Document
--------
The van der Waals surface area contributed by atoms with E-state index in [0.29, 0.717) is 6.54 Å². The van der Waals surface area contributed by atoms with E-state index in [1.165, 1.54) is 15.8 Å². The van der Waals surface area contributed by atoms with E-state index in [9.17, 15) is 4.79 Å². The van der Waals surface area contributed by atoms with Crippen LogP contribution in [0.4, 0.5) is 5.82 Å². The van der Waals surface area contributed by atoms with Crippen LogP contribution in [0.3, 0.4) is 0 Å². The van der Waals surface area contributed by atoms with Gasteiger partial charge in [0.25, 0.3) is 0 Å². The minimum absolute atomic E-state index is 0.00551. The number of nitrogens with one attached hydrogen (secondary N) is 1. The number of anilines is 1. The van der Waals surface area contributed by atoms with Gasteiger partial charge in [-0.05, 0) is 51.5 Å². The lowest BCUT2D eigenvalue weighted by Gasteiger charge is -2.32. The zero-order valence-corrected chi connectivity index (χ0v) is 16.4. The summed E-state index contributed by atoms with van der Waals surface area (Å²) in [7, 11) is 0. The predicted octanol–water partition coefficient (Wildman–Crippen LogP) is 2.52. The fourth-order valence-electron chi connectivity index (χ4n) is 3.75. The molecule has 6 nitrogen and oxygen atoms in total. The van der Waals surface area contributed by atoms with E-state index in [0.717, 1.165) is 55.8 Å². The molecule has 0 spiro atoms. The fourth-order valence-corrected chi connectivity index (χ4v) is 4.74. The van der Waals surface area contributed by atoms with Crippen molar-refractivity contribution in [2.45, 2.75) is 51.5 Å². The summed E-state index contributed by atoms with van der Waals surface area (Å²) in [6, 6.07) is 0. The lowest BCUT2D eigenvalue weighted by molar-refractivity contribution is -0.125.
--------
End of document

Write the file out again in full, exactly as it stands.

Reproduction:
The van der Waals surface area contributed by atoms with E-state index in [0.29, 0.717) is 6.54 Å². The van der Waals surface area contributed by atoms with E-state index in [1.165, 1.54) is 15.8 Å². The van der Waals surface area contributed by atoms with E-state index in [9.17, 15) is 4.79 Å². The van der Waals surface area contributed by atoms with Crippen LogP contribution in [0.4, 0.5) is 5.82 Å². The van der Waals surface area contributed by atoms with Crippen LogP contribution in [0.3, 0.4) is 0 Å². The van der Waals surface area contributed by atoms with Gasteiger partial charge in [0.25, 0.3) is 0 Å². The minimum absolute atomic E-state index is 0.00551. The number of nitrogens with one attached hydrogen (secondary N) is 1. The number of anilines is 1. The van der Waals surface area contributed by atoms with Gasteiger partial charge in [-0.05, 0) is 51.5 Å². The lowest BCUT2D eigenvalue weighted by Gasteiger charge is -2.32. The zero-order valence-corrected chi connectivity index (χ0v) is 16.4. The summed E-state index contributed by atoms with van der Waals surface area (Å²) in [7, 11) is 0. The predicted octanol–water partition coefficient (Wildman–Crippen LogP) is 2.52. The fourth-order valence-electron chi connectivity index (χ4n) is 3.75. The molecule has 6 nitrogen and oxygen atoms in total. The van der Waals surface area contributed by atoms with E-state index in [0.717, 1.165) is 55.8 Å². The molecule has 0 spiro atoms. The fourth-order valence-corrected chi connectivity index (χ4v) is 4.74. The van der Waals surface area contributed by atoms with Crippen molar-refractivity contribution in [2.45, 2.75) is 51.5 Å². The summed E-state index contributed by atoms with van der Waals surface area (Å²) in [6, 6.07) is 0. The lowest BCUT2D eigenvalue weighted by molar-refractivity contribution is -0.125.